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United States Court of Appeals For the Eighth Circuit ___________________________ No. 18-3491 ___________________________ Sysco Minnesota, Inc. lllllllllllllllllllllPlaintiff - Appellee v. Teamsters Local 120 lllllllllllllllllllllDefendant - Appellant ____________ Appeal from United States District Court for the District of Minnesota ____________ Submitted: December 11, 2019 Filed: May 13, 2020 ____________ Before SMITH, Chief Judge, GRASZ and STRAS, Circuit Judges. ____________ GRASZ, Circuit Judge. Sysco Minnesota, Inc. (“Sysco Minnesota”) brought this action against Teamsters Local 120 (“Local 120”) under section 301 of the Labor Management Relations Act (“LMRA”), 29 U.S.C. § 185, for violating their collective bargaining agreement (“CBA”). The district court1 concluded Local 120 waived its right to arbitrate this dispute and granted summary judgment in favor of Sysco Minnesota in the amount of $1,238,315. Local 120 appeals, and we affirm. I. Background Sysco Minnesota is one of Sysco, Inc.’s many wholly-owned distribution companies. Local 120 is a local union affiliated with the International Brotherhood of Teamsters and represents a bargaining unit of employees working at Sysco Minnesota’s distribution facility in Mounds View, Minnesota. In 2017, Sysco Minnesota and Local 120 successfully negotiated and executed the CBA which is effective through August 2021. Article 23 of the CBA contains a “No Strike; No Lockout” clause that states “there shall be no lockout, strike or any other interference with the operation of the business during the life of this Agreement.” And Article 24 contains a “Picket Lines” clause that states “no employee shall be requested or instructed to go through a primary picket line where a union is on primary strike.” A separate union, International Brotherhood of Teamsters Local Union No. 41 (“Local 41”), began representing a bargaining unit of employees working at Sysco Kansas City, Inc. (“Sysco KC”) in 2014. In November 2017, after years of unsuccessful attempts to negotiate their own collective bargaining agreement, Local 41 struck Sysco KC. To gain leverage, Local 41 decided to set up a picket line hundreds of miles away, outside Sysco Minnesota’s distribution facility. Again, Local 41 did not represent workers at Sysco Minnesota, and it was not on strike against Sysco Minnesota. Officials of Local 120, who did represent workers at Sysco 1 The Honorable Paul A. Magnuson, United States District Judge for the District of Minnesota. -2- Minnesota, told members they could either cross or respect Local 41’s picket line, and all but four of Local 120’s members respected Local 41’s picket line and refused to work. This caused significant disruption to Sysco Minnesota’s operations. Sysco Minnesota then brought this action for damages against Local 120 under section 301 of the LMRA, 29 U.S.C. § 185, claiming Local 120 breached the CBA’s No Strike clause. In its answer and in its Rule 26(f) report, Local 120 asserted Sysco Minnesota’s claim was barred by its failure to exhaust the CBA’s prescribed grievance procedures, including arbitration. But Local 120 never moved to stay or dismiss the case on this basis. In addition to answering Sysco Minnesota’s initial complaint and submitting a Rule 26(f) report, Local 120 stipulated to limited expedited discovery, answered the amended complaint, and participated in an initial pretrial conference. Shortly before the conclusion of discovery, Sysco Minnesota moved for summary judgment, and, after discovery concluded, Local 120 crossmoved for summary judgment on the merits. Local 120 had not asked the district court for relief under the CBA’s prescribed grievance procedures before submitting its summary judgment briefs. The district court granted Sysco Minnesota’s summary judgment motion and denied Local 120’s cross-motion. The district court concluded Local 120 waived its right to arbitration and that the undisputed facts showed Local 120 breached the CBA’s no-strike clause. Sysco Minnesota submitted evidence, including an expert report, showing damages in the amount of $1,238,315, and Local 120 submitted no evidence or argument to the contrary. So the district court entered judgment in favor of Sysco Minnesota for that amount. -3- II. Analysis Local 120 appeals the district court’s waiver determination and grant of summary judgment on Sysco Minnesota’s breach claim. Having jurisdiction under 28 U.S.C. § 1291, we address these issues in order. A. Waiver “The courts have jurisdiction to enforce collective-bargaining contracts; but where the contract provides grievance and arbitration procedures, those procedures must first be exhausted and courts must order resort to the private settlement mechanisms without dealing with the merits of the dispute.” United Paperworkers Int’l Union v. Misco, Inc., 484 U.S. 29, 37 (1987). However, a party waives its right to these procedures if it: (1) knew of its right to these procedures, (2) acted inconsistently with that right, and (3) prejudiced the other party with these inconsistent acts. ABF Freight Sys., Inc. v. Int’l Bhd. of Teamsters, 728 F.3d 853, 862 (8th Cir. 2013). “We review de novo the legal determination of waiver but examine the factual findings underlying that ruling for clear error.” Lewallen v. Green Tree Servicing, L.L.C., 487 F.3d 1085, 1090 (8th Cir. 2007). Because there is a “strong federal policy in favor of arbitration,” we will resolve “any doubts concerning waiver of arbitrability” in favor of arbitration. Id. (quoting Dumont v. Saskatchewan Gov’t Ins., 258 F.3d 880, 886 (8th Cir. 2001)). Local 120 waived its right to the CBA’s prescribed non-judicial grievance procedures, including arbitration. First, Local 120 knew it had this right because it negotiated the CBA’s terms and listed the CBA’s grievance procedures as a defense to Sysco Minnesota’s breach claim in its answer. See Messina v. N. Cent. Distrib., Inc., 821 F.3d 1047, 1050 (8th Cir. 2016) (finding a party “knew of its existing right to arbitration because it possessed the arbitration agreement”). -4- Second, Local 120 acted inconsistently with its right to proceed under the CBA’s grievance procedures. “A party acts inconsistently with its right to arbitrate if the party ‘[s]ubstantially invoke[s] the litigation machinery before asserting its arbitration right.’” Lewallen, 487 F.3d at 1090 (quoting Ritzel Commc’ns v. Mid-Am. Cellular Tel. Co., 989 F.2d 966, 969 (8th Cir. 1993)). “A party substantially invokes the litigation machinery when, for example, it files a lawsuit on arbitrable claims, engages in extensive discovery, or fails to move to compel arbitration and stay litigation in a timely manner.” Id. “To safeguard its right to arbitration, a party must ‘do all it could reasonably have been expected to do to make the earliest feasible determination of whether to proceed judicially or by arbitration.’” Id. at 1091 (quoting Cabintree of Wis., Inc. v. Kraftmaid Cabinetry, Inc., 50 F.3d 388, 391 (7th Cir. 1995)). Here, Local 120 answered Sysco Minnesota’s initial and amended complaints, stipulated to some expedited discovery, participated in a pretrial scheduling conference, jointly filed a Rule 26(f) report, and then, after all discovery concluded, responded to Sysco Minnesota’s motion for summary judgment and cross-moved for summary judgment. Local 120 never moved to compel arbitration or to otherwise dismiss or stay the case in favor of the CBA’s prescribed non-judicial grievance procedures. It first asked the district court to compel arbitration in its summary judgment briefing, nearly nine months after Sysco Minnesota filed its initial complaint. Given this procedural history, we have no trouble concluding Local 120 invoked the litigation machinery and failed to timely seek relief from the district court based on the CBA’s prescribed grievance procedures. See id. at 1090; see also Messina, 821 F.3d at 1050 (finding waiver where a party proceeded in court for over eight months “by removing the case to federal court, filing an answer, participating in a pretrial hearing, filing a scheduling report which recommended a trial date and discovery deadlines, and filing a motion to transfer venue”). -5- Third, had the district court ordered arbitration at the summary judgment stage, Sysco Minnesota would have been prejudiced. “Whether inconsistent actions constitute prejudice is determined on a case-by-case basis.” Stifel, Nicolaus & Co. v. Freeman, 924 F.2d 157, 159 (8th Cir. 1991). “The prejudice threshold, however, is not onerous.” Hooper v. Advance Am., Cash Advance Ctrs. of Mo., Inc., 589 F.3d 917, 923 (8th Cir. 2009). “A party is . . . prejudiced when the ‘parties use discovery not available in arbitration, when they litigate substantial issues on the merits, or when compelling arbitration would require a duplication of efforts.’” Lewallen, 487 F.3d at 1093 (quoting Kelly v. Golden, 352 F.3d 344, 349 (8th Cir. 2003)). Local 120’s failure to seek relief under the CBA’s prescribed grievance procedures in a timely manner caused the parties to complete all discovery and litigate the merits of Sysco Minnesota’s breach claim. Moreover, it is hard to imagine how compelling arbitration at this stage of the case — after Sysco Minnesota had engaged in months of litigation — would not have required a duplication of effort, which is itself sufficient to constitute prejudice. See Hooper, 589 F.3d at 923–24 (“Compelling arbitration presumably would require a duplication of effort insofar as [the defendant] in arbitration would reargue issues upon which the district court ruled.”). Local 120 contends it did not waive its right to the CBA’s grievance procedures because it had no choice but to defend itself against Sysco Minnesota’s lawsuit and because it asserted in its answers and the Rule 26(f) report that Sysco Minnesota failed to comply with the CBA’s grievance procedures. These arguments are unavailing. Local 120 had the choice to file a motion to dismiss or compel arbitration and chose not to. See Lewallen, 487 F.3d at 1090 (explaining that failing to move to compel arbitration and stay litigation in a timely manner is inconsistent with the right to arbitrate). And preserving the CBA’s grievance procedures as a defense in its answers and in the Rule 26(f) report is not the same as actually asking -6- the district court for the appropriate relief under the CBA in a motion. See Hooper, 589 F.3d at 923 (“A reservation of rights is not an assertion of rights.”). The district court did not err in finding Local 120 waived its right to the CBA’s grievance procedures, including arbitration. B. Grant of Summary Judgment The district court granted Sysco Minnesota’s motion for summary judgment on its claim that Local 120 breached the No Strike clause in Article 23 of the CBA. On appeal, Local 120 argues the district court erred because the refusal to cross Local 41’s picket line was permitted by the Picket Lines clause in Article 24 of the CBA and protected by section 7 of the National Labor Relations Act (“NLRA”), 29 U.S.C. § 157, which protects sympathy strikes. Local 120 also argues it is not liable for its members’ refusal to cross Local 41’s picket line. These arguments lack merit. We review the grant of summary judgment de novo. Farver v. McCarthy, 931 F.3d 808, 811 (8th Cir. 2019). Summary judgment is appropriate when “there is no genuine issue as to any material fact and the movant is entitled to judgment as a matter of law.” Id. (quoting Fed. R. Civ. P. 56(a)). 1. The Picket Lines Clause “Federal substantive law applies in suits under § 301, but we may look to consistent common law rules of contractual interpretation for guidance as long as their application is consistent with federal labor policies.” Allied Sales Drivers, Local No. 289 v. Sara Lee Bakery Grp., 746 F.3d 342, 346 (8th Cir. 2014) (quoting Int’l Union of Operating Eng’rs Local 571 v. Hawkins Constr. Co., 929 F.2d 1346, 1349 (8th Cir. 1991)). When interpreting a collective bargaining agreement, “we begin by examining the language of the documents which form the basis of the agreement.” -7- Hawkins, 929 F.2d at 1349. We construe the agreement as a whole giving meaning to all its terms and reading them in context. Sara Lee, 746 F.3d at 346. “When the intent of the parties is unambiguously expressed in a [collective bargaining agreement], that expression controls, and the court’s inquiry should proceed no further.” CNH Indus. N.V. v. Reese, 138 S. Ct. 761, 766 (2018) (quoting M & G Polymers USA, LLC v. Tackett, 574 U.S. 427, 443 (2015) (Ginsburg, J., concurring)). Article 24’s Picket Lines clause states “no employee shall be requested or instructed to go through a primary picket line where a union is on primary strike,” and Local 120 maintains this clause allowed its members to refuse to cross Local 41’s picket line. The district court rejected Local 120’s position, concluding Local 41’s picket line was not a primary picket line where a union was on primary strike. On appeal, Local 120 argues the district court misinterpreted the term “primary.” Sysco Minnesota and Sysco KC are distinct entities that separately bargain with Local 120 and Local 41 respectively. Local 41 struck Sysco KC and had no dispute with Sysco Minnesota; it only picketed Sysco Minnesota to gain leverage in bargaining with Sysco KC. Local 120 contends Local 41’s picket line outside Sysco Minnesota’s facility was nevertheless “a primary picket line where [it] [was] on primary strike” because Sysco Minnesota and Sysco KC are both wholly-owned subsidiaries of Sysco, Inc. In other words, Sysco Minnesota and Sysco KC are effectively the same employer due to their common-ownership, making Local 41’s labor actions against Sysco Minnesota primary. We disagree. The terms “primary picketing” and “primary strike” come from section 8(b)(4) of the NLRA, 29 U.S.C. § 158(b)(4)(i)(B), which legalizes primary strikes and primary picketing by labor unions2 but prohibits secondary activity intended “to 2 A primary strike is “directed against the employer with whom the union has the dispute concerning terms of employment,” and primary picketing involves -8- enmesh neutral secondary employers in primary labor disputes between the union and another employer.” Ruzicka Elec. & Sons, Inc. v. Int’l Bhd. of Elec. Workers, Local 1, 427 F.3d 511, 519 (8th Cir. 2005) (quoting NLRB v. Constr. & Gen. Laborer’s Union Local 1140, 577 F.2d 16, 18 (8th Cir. 1978)). Distinguishing between lawful primary activity and unlawful secondary activity can be difficult, see id. at 519–20, but federal courts have long rejected Local 120’s argument that picketing an otherwise neutral employer is primary activity simply because the neutral employer and the primary employer with whom the union has a labor dispute are commonly owned. See, e.g., Bachman Mach. Co. v. NLRB, 266 F.2d 599, 605 (8th Cir. 1959); see also Am. Fed’n of Television & Radio Artists, Washington-Baltimore Local v. NLRB, 462 F.2d 887, 888, 892 (D.C. Cir. 1972). The inquiry is more fact intensive than that. See Bachman Mach. Co., 266 F.2d at 605; see also Am. Fed’n of Television & Radio Artists, 462 F.2d at 892. Here, the only fact Local 120 relies on to establish that Local 41’s picket line outside Sysco Minnesota was a primary picket line where it was on primary strike is that Sysco Minnesota and Sysco KC are commonly owned. But because common ownership alone is insufficient to establish Local 41’s picket line was a primary picket line where it was on primary strike, Local 120 has failed to demonstrate that Article 24’s Picket Lines clause allowed its members to refuse to cross Local 41’s picket line. “picketing, generally at the situs of the primary employer, that attempts or is intended to increase the direct economic pressure on the primary employer by inducing others to honor the strike.” Landgrebe Motor Transp., Inc. v. Dist. 72, Int’l Ass’n of Machinists, 763 F.2d 241, 245 (7th Cir. 1985); see also United Steelworkers of Am. v. NLRB, 376 U.S. 492, 499 (1964). -9- 2. Sympathy Strike Next, Local 120 argues that refusing to cross Local 41’s picket line was a statutorily protected sympathy strike.3 The district court concluded Local 120 waived that protection in the CBA, and we agree. “Section 7 of the [NLRA, 29 U.S.C. § 157], generally protects employees who engage in sympathy strikes in support of a lawful, primary strike by another union.” Amcar Div., ACF Indus. v. NLRB, 641 F.2d 561, 566 (8th Cir. 1981). “However, in the collective bargaining agreement, employees may waive their right to engage in sympathy strikes.” Id. (citing NLRB v. Rockaway News Supply Co., 345 U.S. 71, 80–81 (1953)). The waiver can be express or implied, but “an implied waiver must be ‘clear and unmistakable.’” John Morrell, 913 F.2d at 551 (quoting Metro. Edison Co. v. NLRB, 460 U.S. 693, 708 (1983)). In addition to the language and structure of the collective bargaining agreement, courts may look to the parties’ bargaining history and any other relevant conduct that shows their understanding of the contract. Amcar, 641 F.2d at 567. The No Strike clause in Article 23 of the CBA states: “In order to assure stabilized employment and uninterrupted service, the parties hereto mutually agree that there shall be no lockout, strike or any other interference with the operation of the business during the life of this Agreement.” Citing our decisions in Amcar and 3 “A sympathy strike involves two unions; one is striking to force some concession from the employer; the other strikes in sympathy with the first’s objectives. Sympathy strikes are a common manifestation of traditional union solidarity.” John Morrell & Co. v. Local Union 304A of United Food Workers, 913 F.2d 544, 548–49 n.4 (8th Cir. 1990) (quoting Sympathy strike, Black’s Law Dictionary (5th ed. 1979)); Sympathy strike, Black’s Law Dictionary (11th ed. 2019) (“A strike by union members who have no grievance against their own employer but who want to show support for another union involved in a labor dispute.”). -10- John Morrell, Local 120 contends this language is too general and cannot be read to constitute a clear and unmistakable waiver of the right to engage in sympathy strikes. We disagree. In Amcar, we held that a no-strike clause stating “there shall be no lock out, strike, stoppage of work or slow down” was “insufficient, in and of itself, to constitute a waiver of the right to engage in sympathy strikes.” Id. Only after considering the parties’ bargaining history and other relevant extrinsic evidence did we conclude the union clearly and unmistakably waived the right to engage in sympathy strikes. Id. But here, Article 23’s No Strike clause goes significantly further than the no-strike clause in Amcar by prohibiting not only strikes generally but “any other interference with the operation of the business.” (emphasis added); see Norfolk S. Ry. Co. v. Kirby, 543 U.S. 14, 31 (2004) (“Read naturally, the word ‘any’ has an expansive meaning, that is, ‘one or some indiscriminately of whatever kind.’”) (quoting United States v. Gonzalez, 520 U.S. 1, 5 (1997)). In our view, this language clearly and unmistakably encompasses sympathy strikes generally. This view is reinforced by the CBA’s separate inclusion of Article 24’s Picket Lines clause. Read together, Article 23 prohibits sympathy strikes in general, but Article 24 then carves out the ability to engage in a specific kind of sympathy strike, i.e., employees retain the right to respect another union’s primary picket line where it is on primary strike. This structure indicates Article 23’s No Strike clause refers to sympathy strikes of any other kind. See R.L. Coolsaet Constr. Co. v. Local 150, Int’l Union of Operating Eng’rs, 177 F.3d 648, 658 (7th Cir. 1999) (explaining that an “exception for certain sympathy strikes . . . strongly implies that sympathy strikes in general were included in the no-strike clause”); W-I Canteen Serv., Inc. v. NLRB, 606 F.2d 738, 745 (7th Cir. 1979) (“It follows from the phrasing of this [picket-line] clause as an express exception that the no-strike clause relates to sympathy strikes as well.”). Accordingly, the CBA waived the right to engage in any sympathy strike not expressly preserved in Article 24’s Picket Lines clause. And as discussed above, -11- Local 120 failed to establish that its members’ refusal to cross Local 41’s picket line was permitted by Article 24. Local 120 also argues the district court should have considered extrinsic evidence, including the parties’ bargaining history, in determining whether the right to engage in sympathy strikes was waived. We have, in prior cases, taken this approach. See Amcar, 641 F.2d at 567; Iowa Beef Processors, Inc. v. Amalgamated Meat Cutters N. Am., 597 F.2d 1138, 1144 (8th Cir. 1979). But it is not necessary where, as here, the language and structure of the collective bargaining agreement as a whole are unambiguous and are, themselves, enough to clearly and unmistakably prohibit the kind of sympathy strike engaged in by the union. See Sara Lee Bakery Grp., 746 F.3d at 347 (explaining extrinsic evidence should not be considered unless the language of the collective bargaining agreement is ambiguous or is reasonably susceptible of another proposed meaning). 3. Union Liability Finally, Local 120 argues it is not liable for its members’ refusal to cross Local 41’s picket line because Local 120 did not authorize, participate in, or ratify the picket line. The Supreme Court has explained that for claims under section 301(a), Congress “stopped short of imposing liability upon a union for strikes not authorized, participated in, or ratified by it.” Carbon Fuel Co. v. United Mine Workers of Am., 444 U.S. 212, 216 (1979); see also Complete Auto Transit, Inc. v. Reis, 451 U.S. 401, 415–16 (1981) (stating “Congress deliberately chose to allow a damages remedy for breach of the no-strike provision of a collective bargaining agreement only against unions, . . . and . . . only when [the union] participated in or authorized the strike.”) (emphasis on “unions” in original). Here, Local 120’s officers expressly authorized members to respect Local 41’s picket line by telling them they had the option to either -12- cross or respect the picket line. Further highlighting its authorization to respect Local 41’s picket line, Local 120 parked its tractor-trailer outside the Sysco Minnesota facility near the picket line and provided refreshments to the strikers. Thus, we are not persuaded that Local 120 did not authorize, participate in, or ratify the picket line. III. Conclusion We affirm the district court’s grant of summary judgment. ______________________________ -13-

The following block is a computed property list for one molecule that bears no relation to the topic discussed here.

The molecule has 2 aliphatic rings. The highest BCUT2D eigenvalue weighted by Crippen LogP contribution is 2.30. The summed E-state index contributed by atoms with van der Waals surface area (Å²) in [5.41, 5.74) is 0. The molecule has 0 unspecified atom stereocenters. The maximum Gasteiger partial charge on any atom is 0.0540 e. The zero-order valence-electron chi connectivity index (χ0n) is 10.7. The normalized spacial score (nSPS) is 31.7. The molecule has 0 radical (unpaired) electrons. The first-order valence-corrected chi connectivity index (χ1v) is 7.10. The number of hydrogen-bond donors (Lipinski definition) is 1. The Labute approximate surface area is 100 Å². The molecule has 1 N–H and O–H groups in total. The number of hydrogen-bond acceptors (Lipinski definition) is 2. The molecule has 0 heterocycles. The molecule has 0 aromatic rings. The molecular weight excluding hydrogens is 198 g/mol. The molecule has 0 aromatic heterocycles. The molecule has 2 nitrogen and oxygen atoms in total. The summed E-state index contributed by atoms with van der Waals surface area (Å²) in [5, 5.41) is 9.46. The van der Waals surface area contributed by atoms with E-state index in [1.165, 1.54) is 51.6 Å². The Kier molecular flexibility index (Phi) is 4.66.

Primary Holding
The Eighth Circuit held that Local 120 waived its right to the collective bargaining agreement's prescribed non-judicial grievance procedures, including arbitration.